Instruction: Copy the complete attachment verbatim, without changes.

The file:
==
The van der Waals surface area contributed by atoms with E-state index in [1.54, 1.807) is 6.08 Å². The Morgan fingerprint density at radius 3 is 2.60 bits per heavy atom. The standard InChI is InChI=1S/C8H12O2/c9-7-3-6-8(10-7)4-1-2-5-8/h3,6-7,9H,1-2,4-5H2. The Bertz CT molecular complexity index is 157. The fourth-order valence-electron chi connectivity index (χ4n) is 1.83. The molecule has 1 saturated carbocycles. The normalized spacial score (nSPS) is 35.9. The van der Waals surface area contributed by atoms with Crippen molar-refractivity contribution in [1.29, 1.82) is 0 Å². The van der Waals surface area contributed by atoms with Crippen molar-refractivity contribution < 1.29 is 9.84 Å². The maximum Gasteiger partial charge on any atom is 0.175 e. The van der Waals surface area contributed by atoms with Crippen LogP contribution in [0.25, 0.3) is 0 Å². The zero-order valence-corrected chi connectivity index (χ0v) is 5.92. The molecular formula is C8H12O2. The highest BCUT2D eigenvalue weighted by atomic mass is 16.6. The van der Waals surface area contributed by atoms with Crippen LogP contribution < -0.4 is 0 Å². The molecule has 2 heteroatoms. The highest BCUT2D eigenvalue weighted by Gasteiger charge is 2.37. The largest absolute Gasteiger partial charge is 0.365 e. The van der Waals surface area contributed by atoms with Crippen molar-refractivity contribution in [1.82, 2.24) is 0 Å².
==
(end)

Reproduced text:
The van der Waals surface area contributed by atoms with E-state index in [1.54, 1.807) is 6.08 Å². The Morgan fingerprint density at radius 3 is 2.60 bits per heavy atom. The standard InChI is InChI=1S/C8H12O2/c9-7-3-6-8(10-7)4-1-2-5-8/h3,6-7,9H,1-2,4-5H2. The Bertz CT molecular complexity index is 157. The fourth-order valence-electron chi connectivity index (χ4n) is 1.83. The molecule has 1 saturated carbocycles. The normalized spacial score (nSPS) is 35.9. The van der Waals surface area contributed by atoms with Crippen molar-refractivity contribution in [1.29, 1.82) is 0 Å². The van der Waals surface area contributed by atoms with Crippen molar-refractivity contribution < 1.29 is 9.84 Å². The maximum Gasteiger partial charge on any atom is 0.175 e. The van der Waals surface area contributed by atoms with Crippen LogP contribution in [0.25, 0.3) is 0 Å². The zero-order valence-corrected chi connectivity index (χ0v) is 5.92. The molecular formula is C8H12O2. The highest BCUT2D eigenvalue weighted by atomic mass is 16.6. The van der Waals surface area contributed by atoms with Crippen LogP contribution < -0.4 is 0 Å². The molecule has 2 heteroatoms. The highest BCUT2D eigenvalue weighted by Gasteiger charge is 2.37. The largest absolute Gasteiger partial charge is 0.365 e. The van der Waals surface area contributed by atoms with Crippen molar-refractivity contribution in [1.82, 2.24) is 0 Å².